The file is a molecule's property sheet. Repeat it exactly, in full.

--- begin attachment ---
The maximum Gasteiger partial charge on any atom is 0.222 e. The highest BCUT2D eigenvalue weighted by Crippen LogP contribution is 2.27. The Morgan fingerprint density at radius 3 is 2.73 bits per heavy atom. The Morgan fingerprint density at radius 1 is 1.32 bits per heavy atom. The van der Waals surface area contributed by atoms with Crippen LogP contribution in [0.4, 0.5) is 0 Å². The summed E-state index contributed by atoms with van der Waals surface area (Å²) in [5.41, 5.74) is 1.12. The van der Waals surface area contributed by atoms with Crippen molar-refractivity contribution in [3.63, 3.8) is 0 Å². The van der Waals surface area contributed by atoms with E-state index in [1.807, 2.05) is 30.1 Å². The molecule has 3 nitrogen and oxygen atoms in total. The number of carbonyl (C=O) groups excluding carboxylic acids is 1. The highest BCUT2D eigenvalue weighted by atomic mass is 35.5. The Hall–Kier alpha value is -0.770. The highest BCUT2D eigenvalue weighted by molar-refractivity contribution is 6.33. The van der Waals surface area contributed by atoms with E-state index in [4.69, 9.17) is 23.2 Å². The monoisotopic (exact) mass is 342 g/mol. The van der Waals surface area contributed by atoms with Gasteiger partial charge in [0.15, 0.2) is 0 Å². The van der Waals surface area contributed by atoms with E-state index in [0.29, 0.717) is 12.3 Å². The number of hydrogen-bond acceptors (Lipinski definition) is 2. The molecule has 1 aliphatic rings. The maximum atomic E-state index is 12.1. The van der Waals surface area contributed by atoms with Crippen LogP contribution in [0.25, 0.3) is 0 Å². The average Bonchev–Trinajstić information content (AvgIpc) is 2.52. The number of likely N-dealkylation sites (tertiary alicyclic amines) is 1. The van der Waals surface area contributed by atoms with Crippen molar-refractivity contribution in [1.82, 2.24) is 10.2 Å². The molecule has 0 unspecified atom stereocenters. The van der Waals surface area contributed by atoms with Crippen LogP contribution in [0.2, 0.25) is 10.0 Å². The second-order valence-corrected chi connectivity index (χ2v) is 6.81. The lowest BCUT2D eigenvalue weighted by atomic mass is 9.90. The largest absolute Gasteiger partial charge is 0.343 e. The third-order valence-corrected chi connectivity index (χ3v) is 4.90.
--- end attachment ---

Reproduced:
The maximum Gasteiger partial charge on any atom is 0.222 e. The highest BCUT2D eigenvalue weighted by Crippen LogP contribution is 2.27. The Morgan fingerprint density at radius 3 is 2.73 bits per heavy atom. The Morgan fingerprint density at radius 1 is 1.32 bits per heavy atom. The van der Waals surface area contributed by atoms with Crippen LogP contribution in [0.4, 0.5) is 0 Å². The summed E-state index contributed by atoms with van der Waals surface area (Å²) in [5.41, 5.74) is 1.12. The van der Waals surface area contributed by atoms with Crippen molar-refractivity contribution in [3.63, 3.8) is 0 Å². The van der Waals surface area contributed by atoms with E-state index in [1.807, 2.05) is 30.1 Å². The molecule has 3 nitrogen and oxygen atoms in total. The number of carbonyl (C=O) groups excluding carboxylic acids is 1. The highest BCUT2D eigenvalue weighted by atomic mass is 35.5. The Hall–Kier alpha value is -0.770. The highest BCUT2D eigenvalue weighted by molar-refractivity contribution is 6.33. The van der Waals surface area contributed by atoms with E-state index in [4.69, 9.17) is 23.2 Å². The monoisotopic (exact) mass is 342 g/mol. The van der Waals surface area contributed by atoms with Gasteiger partial charge in [0.15, 0.2) is 0 Å². The van der Waals surface area contributed by atoms with E-state index in [0.29, 0.717) is 12.3 Å². The number of hydrogen-bond acceptors (Lipinski definition) is 2. The molecule has 1 aliphatic rings. The maximum atomic E-state index is 12.1. The van der Waals surface area contributed by atoms with Crippen LogP contribution in [0.25, 0.3) is 0 Å². The average Bonchev–Trinajstić information content (AvgIpc) is 2.52. The number of likely N-dealkylation sites (tertiary alicyclic amines) is 1. The van der Waals surface area contributed by atoms with Crippen molar-refractivity contribution in [1.82, 2.24) is 10.2 Å². The molecule has 0 unspecified atom stereocenters. The van der Waals surface area contributed by atoms with Crippen LogP contribution in [0.2, 0.25) is 10.0 Å². The second-order valence-corrected chi connectivity index (χ2v) is 6.81. The lowest BCUT2D eigenvalue weighted by atomic mass is 9.90. The largest absolute Gasteiger partial charge is 0.343 e. The third-order valence-corrected chi connectivity index (χ3v) is 4.90.